6. Process Mapping A useful approach that applies careful analysis and a visualization tool to address process issues - or to create a new workflow from scratch - is process mapping. In this method, you create a document that details the steps in a procedure, usually captured in a flowchart. The document allows you to see the entire process and identify areas to change. It then serves as a reference tool for subsequent process changes.


Process Improvement Best Practices for Your Business

As part of improving processes in your organization, look to incorporate the following best practices into your plan.

  1. Set Quantifiable Goals Even before process improvement steps can be taken, you first must define a quantifiable goal or set of deliverables you are aiming for. So once you've identified an area of the business requiring change, determine a set of metrics that can be used to measure if changes are working, and to know when you've reached your objective. For instance, if the accounting department is slow to handle invoices, it can delay a company's ability to obtain payment. In this case, setting a goal of completing the invoicing process within 48 hours is an example of a measurable objective to achieve as part of a process improvement plan.

  2. Prioritize the Customer Incorporate and prioritize the needs of your customers as part of any process improvement project. From deciding which procedure to improve first to the solution itself, consider the impact to your customers. Any process creating pain for your customers must be addressed first. When outlining a solution, think about how the changes will improve the customer experience. To identify these factors, perform customer interviews, and dig into your company's customer data such as analyzing how often clients perform subsequent purchases and customer churn rate. When examining customer data, it's ideal to extract this information from your CRM software. A CRM captures every detail of a customer's interactions with your company, making it easy to analyze the process improvements that will make the biggest impact to your clients.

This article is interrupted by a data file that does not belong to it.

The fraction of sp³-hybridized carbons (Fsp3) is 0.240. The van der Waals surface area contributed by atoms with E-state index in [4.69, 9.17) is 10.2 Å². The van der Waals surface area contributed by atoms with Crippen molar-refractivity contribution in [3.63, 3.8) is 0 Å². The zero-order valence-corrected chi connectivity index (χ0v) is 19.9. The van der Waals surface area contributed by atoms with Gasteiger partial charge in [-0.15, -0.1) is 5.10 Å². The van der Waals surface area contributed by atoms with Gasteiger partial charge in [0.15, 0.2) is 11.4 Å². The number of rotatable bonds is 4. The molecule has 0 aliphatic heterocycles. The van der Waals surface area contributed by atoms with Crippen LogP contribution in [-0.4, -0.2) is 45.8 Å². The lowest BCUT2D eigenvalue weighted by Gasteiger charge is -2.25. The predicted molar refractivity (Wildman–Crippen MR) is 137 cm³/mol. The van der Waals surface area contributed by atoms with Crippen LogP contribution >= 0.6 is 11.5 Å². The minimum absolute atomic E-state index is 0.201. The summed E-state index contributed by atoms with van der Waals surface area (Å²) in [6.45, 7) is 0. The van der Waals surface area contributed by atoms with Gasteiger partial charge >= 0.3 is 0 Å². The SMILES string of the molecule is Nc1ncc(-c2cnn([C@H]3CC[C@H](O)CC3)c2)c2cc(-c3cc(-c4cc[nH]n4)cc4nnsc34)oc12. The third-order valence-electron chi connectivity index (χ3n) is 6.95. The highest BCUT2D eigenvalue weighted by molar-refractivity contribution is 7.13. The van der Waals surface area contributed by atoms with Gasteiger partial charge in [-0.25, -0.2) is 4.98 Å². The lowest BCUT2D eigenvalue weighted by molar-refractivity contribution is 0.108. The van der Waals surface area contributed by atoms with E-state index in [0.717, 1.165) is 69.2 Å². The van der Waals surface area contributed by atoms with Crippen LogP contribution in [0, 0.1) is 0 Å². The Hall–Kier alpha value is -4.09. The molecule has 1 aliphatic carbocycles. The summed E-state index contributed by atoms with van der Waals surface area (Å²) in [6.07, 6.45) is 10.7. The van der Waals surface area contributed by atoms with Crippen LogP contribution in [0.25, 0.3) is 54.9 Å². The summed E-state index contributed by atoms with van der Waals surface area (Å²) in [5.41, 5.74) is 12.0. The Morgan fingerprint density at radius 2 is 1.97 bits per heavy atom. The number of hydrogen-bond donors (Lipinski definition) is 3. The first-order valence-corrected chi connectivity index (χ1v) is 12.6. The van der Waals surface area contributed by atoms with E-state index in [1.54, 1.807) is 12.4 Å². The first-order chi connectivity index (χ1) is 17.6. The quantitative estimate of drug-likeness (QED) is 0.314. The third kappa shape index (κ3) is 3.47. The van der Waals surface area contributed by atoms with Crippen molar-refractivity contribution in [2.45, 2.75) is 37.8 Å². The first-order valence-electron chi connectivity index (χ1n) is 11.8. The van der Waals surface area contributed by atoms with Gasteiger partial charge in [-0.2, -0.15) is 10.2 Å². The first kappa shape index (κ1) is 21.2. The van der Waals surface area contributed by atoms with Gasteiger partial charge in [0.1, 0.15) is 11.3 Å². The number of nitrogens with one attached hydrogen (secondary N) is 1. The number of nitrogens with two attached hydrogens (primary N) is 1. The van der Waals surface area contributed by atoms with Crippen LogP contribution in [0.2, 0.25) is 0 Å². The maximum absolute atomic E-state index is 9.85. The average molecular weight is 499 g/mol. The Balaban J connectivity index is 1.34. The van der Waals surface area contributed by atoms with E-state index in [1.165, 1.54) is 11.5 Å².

3. Incorporate Technology Many manual procedures can be streamlined by introducing technology. In addition, technology can reduce costs while improving quality. Today, businesses enjoy a wide array of technical solutions capable of addressing virtually any process improvement need. From project management software to streamline oversight of a project to employing CRM for business development, many tools exist that can transform cumbersome steps by introducing automated workflows, eliminating human errors, and reducing the amount of time required to complete work. Keep in mind that replacing a manual process with technology is not necessarily an improvement. Perhaps those manual pieces can be eliminated completely as part of a process improvement project. So although injecting technology into your operations will provide benefits, it should deliver substantial gains to make the investment in time and money worthwhile.


How We Help

At Chmltech, we are experts in process improvement. Our proven methodology ensures that your leadership team is well equipped to improve processes, and we work with your teams to develop a robust toolkit of management and process tools to ensure successful adoption of new processes. Additionally, our team will work alongside your team to coach and train new behaviors to support continuous improvement initiatives.


Curious to learn more about how Chmltech can help your organization? Contact us NOW.